There has been something of an ongoing debate online about the benefits of interval training over steady state training when it comes to endurance or cardiovscular training. The perceived wisdom over the last few years pushing things towards the idea that all you need to do is some form of interval training and that steady state low intensity work has no value. As with most things the answer is no where near as clear cut as this and both types of training have their merits and the evidence, as we can see in this excellent paper, rather than the internet chatter, does suggest that both should be part of a well rounded program.
Long slow distance running, or other activity, speaks for itself and the idea is that you are doing something easy for 45+ minutes. Interval training has been around since the early 1900’s and have appeared in various forms since, and probably before but they weren’t given a name. The Swede’s have been using fartlek (fart=speed and lek=play in Swedish)training since the 1920’s when Gosta Holmer introduced it there. The term interval training is attributed to a German, Waldemer Gerschler who coined it in the 1930’s. The use of various forms of interval training has been developed further since then to include a wide range of times, speeds and distances and some have been given names others not. The Tabata protocol being possibly the most famous and talked about version of interval training.
The Tabata protocol was developed with Japanese speed skaters and carried out on stationary bikes. In this example the program consists of a warm up and cool down with 8+ intervals of 20/10 seconds (work/rest) where the work rate is set at 170% of your VO2 max and are done to failure, failure being the inability to maintain the set cadence for the session. This may have a very short work portion, 4 minutes, but is brutally hard and is definitely not something to be done long term or too the exclusion of other forms of training. It should also be remembered that it was carried out on a bike and is very hard to duplicate the effects using other forms of exercise.
In terms of the adaptations that the two types of training produce, low intensity training seems to be best for optimising peripheral adaptations, that is those in the muscles being used during the activity, whilst the higher intensities used during interval training and tempo training allow for improved signalling for enhanced cardiac function and better buffer of the blood pH.
In the paper they look at elite endurance athletes and see that they use a split in their training of about 80/20 between LSD and HIT. So the bulk of their training is carried out at, for them, very low intensities with only 1-3 sessions out of 10-12/week done at intensities we see in correctly applied interval training or tempo and threshold work. Whilst comparing recreational athletes to elite ones can be problematic given on the one had it’s the persons job and the other something they do for fun when it was looked at it was found that the same ratio could be applied and be found to work.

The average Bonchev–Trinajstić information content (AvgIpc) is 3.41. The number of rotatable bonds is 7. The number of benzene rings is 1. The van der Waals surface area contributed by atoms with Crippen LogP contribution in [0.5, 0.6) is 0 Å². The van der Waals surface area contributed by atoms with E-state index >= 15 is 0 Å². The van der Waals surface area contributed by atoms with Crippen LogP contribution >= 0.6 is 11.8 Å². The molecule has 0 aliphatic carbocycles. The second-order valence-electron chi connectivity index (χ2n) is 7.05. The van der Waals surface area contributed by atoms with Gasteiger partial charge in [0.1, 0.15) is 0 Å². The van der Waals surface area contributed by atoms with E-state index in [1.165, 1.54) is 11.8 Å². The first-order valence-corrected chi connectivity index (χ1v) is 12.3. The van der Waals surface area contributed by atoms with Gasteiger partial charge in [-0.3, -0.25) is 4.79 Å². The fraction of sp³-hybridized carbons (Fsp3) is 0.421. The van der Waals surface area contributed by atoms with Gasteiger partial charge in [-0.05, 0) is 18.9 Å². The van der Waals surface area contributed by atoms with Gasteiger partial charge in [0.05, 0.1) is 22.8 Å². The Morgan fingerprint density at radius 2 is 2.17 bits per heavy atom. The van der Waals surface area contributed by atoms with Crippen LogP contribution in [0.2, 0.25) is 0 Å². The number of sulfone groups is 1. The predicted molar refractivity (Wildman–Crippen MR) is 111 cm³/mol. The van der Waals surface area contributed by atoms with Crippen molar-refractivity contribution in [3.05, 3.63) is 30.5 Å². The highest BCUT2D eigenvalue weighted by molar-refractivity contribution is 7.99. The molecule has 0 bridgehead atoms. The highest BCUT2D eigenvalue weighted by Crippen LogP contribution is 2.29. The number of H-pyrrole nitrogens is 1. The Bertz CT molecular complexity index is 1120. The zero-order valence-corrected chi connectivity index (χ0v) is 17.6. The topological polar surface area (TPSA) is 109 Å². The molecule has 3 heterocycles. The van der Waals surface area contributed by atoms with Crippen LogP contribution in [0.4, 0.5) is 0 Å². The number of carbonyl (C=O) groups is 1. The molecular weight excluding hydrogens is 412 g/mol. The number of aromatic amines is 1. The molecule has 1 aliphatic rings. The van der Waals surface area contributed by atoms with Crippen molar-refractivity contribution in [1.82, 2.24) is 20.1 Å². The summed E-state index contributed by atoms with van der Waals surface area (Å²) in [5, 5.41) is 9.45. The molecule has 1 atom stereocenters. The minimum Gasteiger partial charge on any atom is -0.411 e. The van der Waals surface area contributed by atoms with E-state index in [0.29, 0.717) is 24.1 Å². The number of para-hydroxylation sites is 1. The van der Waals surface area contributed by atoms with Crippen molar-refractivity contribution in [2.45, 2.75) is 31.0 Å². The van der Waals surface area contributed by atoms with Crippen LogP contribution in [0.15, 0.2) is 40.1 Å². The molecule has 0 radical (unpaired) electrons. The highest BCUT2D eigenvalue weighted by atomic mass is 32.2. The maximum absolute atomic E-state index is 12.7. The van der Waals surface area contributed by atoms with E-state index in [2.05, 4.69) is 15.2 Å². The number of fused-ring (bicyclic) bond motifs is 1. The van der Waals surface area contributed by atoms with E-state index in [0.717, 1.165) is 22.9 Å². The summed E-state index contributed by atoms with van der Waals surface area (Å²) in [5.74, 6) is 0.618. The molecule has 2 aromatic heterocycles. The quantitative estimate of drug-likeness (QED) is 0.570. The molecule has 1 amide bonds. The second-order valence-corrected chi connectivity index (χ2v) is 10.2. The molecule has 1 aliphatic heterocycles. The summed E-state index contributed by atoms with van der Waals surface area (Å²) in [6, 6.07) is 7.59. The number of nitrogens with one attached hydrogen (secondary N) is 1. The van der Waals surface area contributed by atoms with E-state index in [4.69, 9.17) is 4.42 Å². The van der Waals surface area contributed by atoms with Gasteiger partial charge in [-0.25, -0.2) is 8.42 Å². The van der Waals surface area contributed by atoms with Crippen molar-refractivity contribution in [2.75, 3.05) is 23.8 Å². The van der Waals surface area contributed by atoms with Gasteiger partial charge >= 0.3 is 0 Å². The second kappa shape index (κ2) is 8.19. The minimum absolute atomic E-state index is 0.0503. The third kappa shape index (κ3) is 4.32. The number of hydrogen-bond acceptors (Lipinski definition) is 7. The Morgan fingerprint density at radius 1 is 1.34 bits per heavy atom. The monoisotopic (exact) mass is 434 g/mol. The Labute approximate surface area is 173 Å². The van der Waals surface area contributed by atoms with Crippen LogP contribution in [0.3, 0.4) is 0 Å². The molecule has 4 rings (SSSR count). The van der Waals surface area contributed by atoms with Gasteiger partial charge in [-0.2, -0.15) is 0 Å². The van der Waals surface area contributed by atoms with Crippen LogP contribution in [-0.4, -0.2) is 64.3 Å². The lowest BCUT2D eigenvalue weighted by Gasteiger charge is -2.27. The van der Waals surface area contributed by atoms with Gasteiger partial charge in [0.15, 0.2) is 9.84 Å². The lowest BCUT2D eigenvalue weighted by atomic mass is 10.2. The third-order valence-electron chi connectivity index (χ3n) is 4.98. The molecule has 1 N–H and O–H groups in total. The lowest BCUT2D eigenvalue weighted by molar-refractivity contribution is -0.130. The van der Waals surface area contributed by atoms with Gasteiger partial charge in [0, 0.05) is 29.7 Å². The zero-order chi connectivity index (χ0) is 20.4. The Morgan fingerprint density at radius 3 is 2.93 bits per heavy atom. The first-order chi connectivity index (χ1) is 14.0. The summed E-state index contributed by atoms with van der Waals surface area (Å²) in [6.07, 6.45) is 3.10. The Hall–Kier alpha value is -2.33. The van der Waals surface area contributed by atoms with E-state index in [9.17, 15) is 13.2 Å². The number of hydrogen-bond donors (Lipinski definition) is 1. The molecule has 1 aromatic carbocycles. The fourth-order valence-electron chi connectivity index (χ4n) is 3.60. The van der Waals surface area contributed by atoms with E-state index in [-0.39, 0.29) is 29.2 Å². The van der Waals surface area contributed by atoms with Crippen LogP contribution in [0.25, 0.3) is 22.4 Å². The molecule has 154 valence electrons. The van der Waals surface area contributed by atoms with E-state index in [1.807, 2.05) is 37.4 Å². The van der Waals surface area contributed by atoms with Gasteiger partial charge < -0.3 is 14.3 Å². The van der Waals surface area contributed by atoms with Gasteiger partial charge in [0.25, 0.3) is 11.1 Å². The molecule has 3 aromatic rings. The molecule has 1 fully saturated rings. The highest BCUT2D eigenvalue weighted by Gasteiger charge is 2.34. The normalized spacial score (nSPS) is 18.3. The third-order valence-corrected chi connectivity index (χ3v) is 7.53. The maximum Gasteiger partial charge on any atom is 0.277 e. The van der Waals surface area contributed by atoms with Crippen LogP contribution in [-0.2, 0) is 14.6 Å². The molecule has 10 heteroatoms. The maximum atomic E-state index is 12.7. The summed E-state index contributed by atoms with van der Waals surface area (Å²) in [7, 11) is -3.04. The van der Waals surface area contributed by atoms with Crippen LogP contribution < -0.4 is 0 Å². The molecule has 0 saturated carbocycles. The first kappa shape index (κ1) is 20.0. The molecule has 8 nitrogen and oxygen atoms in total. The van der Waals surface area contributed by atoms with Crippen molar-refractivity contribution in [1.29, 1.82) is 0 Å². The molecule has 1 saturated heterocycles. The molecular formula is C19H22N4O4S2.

When it was examined in the paper it was found that the biggest issue for recreational athletes was that they tend to fall into what they describe as an “intensity black hole” where the sessions are all done at pretty much the same intensity range whether they are steady state work or intervals. Essentially the easy work isn’t easy enough and the hard work isn’t hard enough to stimulate the desired responses they are looking to achieve from the individual sessions.
As an aside, though I have no evidence to back this up beyond my own experience and it’s not talked about in the paper, I suspect that the lack of variation and as a result lack of easy training days is one of the contributing factors in the high injury rate we see amongst recreational runners. The lack of contrast in the sessions results in relatively high overall intensity of the training week means that it is more difficult to recover overall. We also are less likely to see the improvements in running economy that can come from properly applied higher intensity work and as such this may also place greater stress on the musculature which again may contribute to the injury rate.
The type of hard work that is most appropriate can vary as well depending on the level of experience and abilities. A recreational runner with a 10k time in the 40-50 minute area might be better using their hard sessions to work in around the lactate threshold. With a limited amount of time to train per week and the stresses and strains of everyday life a session of a 5-10 minute warm up followed by a 15-20 minute effort at a pace they could sustain for 60 minutes then a very easy 10 minute effort followed by another 15-20 minute hard effort would be a very productive use of time, especially, and most importantly, if the other days are very easy. As the athlete get better and sees their 10k time drop into the 30-40 minute bracket other forms of intervals and forms of higher intensity training can be used as the athlete has the ability to benefit from them.
With multi sport athletes like triathletes then the 80/20 rule still applies to the whole training week not the individual events. All that this means s that you rotate the hard work across the disciplines as you see fit. One week may be a hard running and cycling session the next running and swimming or you might choose to do one hard session of each if your weekly volume is sufficient to keep to the 80/20 rule.
To finish it’s a long and some what technical paper but well worth reading through if you are currently involved in any endurance work or are thinking of starting it. It gives some great insights into how to structure a well balanced training program that will help you achieve your goals. In doing so you will give yourself the best possible chance to achieve your performance goals and remain injury free.